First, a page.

Why don’t More Americans Major in Science?

From Ralph Stinebrickner and Todd Stinebrickner:

We find that students enter college as open to a major in science as to any other major, but that relatively few students finish school with science as their outcome. This occurs because, relative to other majors, students are both more likely to leave science (if they started in science) and are less likely to change into science (if they started in a major other than science). In terms of major-specific factors that influence the major decision, we find a particularly important role for future grade performance, with future income playing a statistically significant, but smaller role. As to why students leave science, departing students have typically learned that their future grade performance in science would be substantially worse than expected, with this reflecting learning about ability rather than learning about their willingness to study. As to why students do not often change into science, students who do not start in science typically do not learn that they are especially talented in science.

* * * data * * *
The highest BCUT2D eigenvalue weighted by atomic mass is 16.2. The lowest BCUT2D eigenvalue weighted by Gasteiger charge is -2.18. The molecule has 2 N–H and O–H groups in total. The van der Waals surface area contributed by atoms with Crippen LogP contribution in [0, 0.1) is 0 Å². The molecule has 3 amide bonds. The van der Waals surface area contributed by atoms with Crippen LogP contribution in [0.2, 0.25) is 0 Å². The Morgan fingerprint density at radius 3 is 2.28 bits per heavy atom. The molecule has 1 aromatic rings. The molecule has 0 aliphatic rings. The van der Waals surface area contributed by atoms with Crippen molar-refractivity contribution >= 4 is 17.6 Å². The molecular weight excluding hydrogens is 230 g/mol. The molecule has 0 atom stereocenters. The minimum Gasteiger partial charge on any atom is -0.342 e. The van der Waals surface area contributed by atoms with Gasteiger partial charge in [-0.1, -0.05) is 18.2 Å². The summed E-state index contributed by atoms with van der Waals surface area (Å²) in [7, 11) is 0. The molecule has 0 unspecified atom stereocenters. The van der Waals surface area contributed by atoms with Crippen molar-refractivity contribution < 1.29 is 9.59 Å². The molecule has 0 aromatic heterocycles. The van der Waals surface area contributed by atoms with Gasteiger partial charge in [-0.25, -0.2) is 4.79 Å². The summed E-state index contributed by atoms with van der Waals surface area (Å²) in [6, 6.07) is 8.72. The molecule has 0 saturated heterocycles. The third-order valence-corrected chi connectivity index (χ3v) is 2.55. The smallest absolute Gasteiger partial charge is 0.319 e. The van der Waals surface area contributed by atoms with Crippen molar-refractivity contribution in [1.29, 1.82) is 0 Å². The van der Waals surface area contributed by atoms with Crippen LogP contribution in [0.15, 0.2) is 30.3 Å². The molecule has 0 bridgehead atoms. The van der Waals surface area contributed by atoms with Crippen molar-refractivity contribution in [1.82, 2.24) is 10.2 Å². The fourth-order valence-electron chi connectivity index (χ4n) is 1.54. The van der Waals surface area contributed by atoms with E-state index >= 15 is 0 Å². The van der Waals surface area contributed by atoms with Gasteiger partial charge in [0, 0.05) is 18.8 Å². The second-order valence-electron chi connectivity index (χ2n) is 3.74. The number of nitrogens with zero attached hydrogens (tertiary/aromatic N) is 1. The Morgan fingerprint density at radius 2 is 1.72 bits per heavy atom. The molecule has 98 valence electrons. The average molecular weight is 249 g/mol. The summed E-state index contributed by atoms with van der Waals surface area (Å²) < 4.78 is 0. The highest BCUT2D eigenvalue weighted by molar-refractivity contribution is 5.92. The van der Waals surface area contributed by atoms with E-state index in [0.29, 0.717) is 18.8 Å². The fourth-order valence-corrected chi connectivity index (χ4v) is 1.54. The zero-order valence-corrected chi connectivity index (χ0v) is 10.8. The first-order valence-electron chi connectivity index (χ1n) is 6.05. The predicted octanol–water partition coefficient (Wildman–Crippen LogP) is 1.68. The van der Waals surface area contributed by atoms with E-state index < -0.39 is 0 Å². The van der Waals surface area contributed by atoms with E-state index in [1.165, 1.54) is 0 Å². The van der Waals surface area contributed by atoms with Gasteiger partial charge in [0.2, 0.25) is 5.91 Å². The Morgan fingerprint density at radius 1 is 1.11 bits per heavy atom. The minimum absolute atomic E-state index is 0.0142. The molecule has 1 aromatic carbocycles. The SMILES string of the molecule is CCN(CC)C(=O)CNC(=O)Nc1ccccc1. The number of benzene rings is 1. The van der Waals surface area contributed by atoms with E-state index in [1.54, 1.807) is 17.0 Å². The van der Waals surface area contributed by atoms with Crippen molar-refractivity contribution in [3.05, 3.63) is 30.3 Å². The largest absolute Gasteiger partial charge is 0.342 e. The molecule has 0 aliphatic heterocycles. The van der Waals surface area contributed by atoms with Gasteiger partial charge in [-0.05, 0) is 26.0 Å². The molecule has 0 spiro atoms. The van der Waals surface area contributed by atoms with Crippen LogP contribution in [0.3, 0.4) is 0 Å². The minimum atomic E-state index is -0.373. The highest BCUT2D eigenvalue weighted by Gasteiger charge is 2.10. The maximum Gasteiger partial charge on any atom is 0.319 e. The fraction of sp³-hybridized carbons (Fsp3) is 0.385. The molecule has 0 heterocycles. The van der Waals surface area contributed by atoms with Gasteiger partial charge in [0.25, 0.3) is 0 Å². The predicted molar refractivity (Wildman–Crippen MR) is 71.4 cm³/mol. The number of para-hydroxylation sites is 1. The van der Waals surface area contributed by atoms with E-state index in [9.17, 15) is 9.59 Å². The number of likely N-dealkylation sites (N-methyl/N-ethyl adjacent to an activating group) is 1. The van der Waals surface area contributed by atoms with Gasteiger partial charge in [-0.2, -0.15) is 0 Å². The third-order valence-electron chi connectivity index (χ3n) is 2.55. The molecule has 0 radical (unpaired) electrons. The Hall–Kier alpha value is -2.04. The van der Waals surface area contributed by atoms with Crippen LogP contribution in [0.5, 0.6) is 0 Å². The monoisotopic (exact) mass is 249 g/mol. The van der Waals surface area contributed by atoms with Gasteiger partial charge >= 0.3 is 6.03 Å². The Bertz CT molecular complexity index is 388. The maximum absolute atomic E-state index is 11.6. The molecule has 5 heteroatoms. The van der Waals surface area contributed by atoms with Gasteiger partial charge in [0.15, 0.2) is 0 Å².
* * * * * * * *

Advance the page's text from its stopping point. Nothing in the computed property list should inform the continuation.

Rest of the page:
These patterns are consistent with our findings when we use transcript data to examine the process by which students update their beliefs about future major-specific grade performance. We find that taking courses in science is the primary way to learn about one’s ability in science, with science being an outlier in that grades in courses taken outside of the major play a relatively uninformative role in what one learns about his ability in the major. It is possible that requiring additional courses in science during college might lead to more science graduates. However, simulations of our model show that, when we replace each student’s beliefs at entrance about major-specific average grade performance (from survey data) with a distribution representing true major-specific average grade performance (computed from transcript data),  students’ beliefs about the probability of choosing science become consistent with the relatively low proportion of students who actually choose science. This suggests that, by and large, students are ultimately choosing science in numbers that are roughly consistent with their abilities at the time of college entrance. As such, if more science graduates are desired, the findings suggest the importance of policies at younger ages that lead students to enter college better prepared to study science. 


About ozidar

I'm an Assistant Professor of Economics at the University of Chicago Booth School of Business and a Faculty Research Fellow at National Bureau of Economic Research. You can follow me on twitter @omzidar. http://faculty.chicagobooth.edu/owen.zidar/index.html
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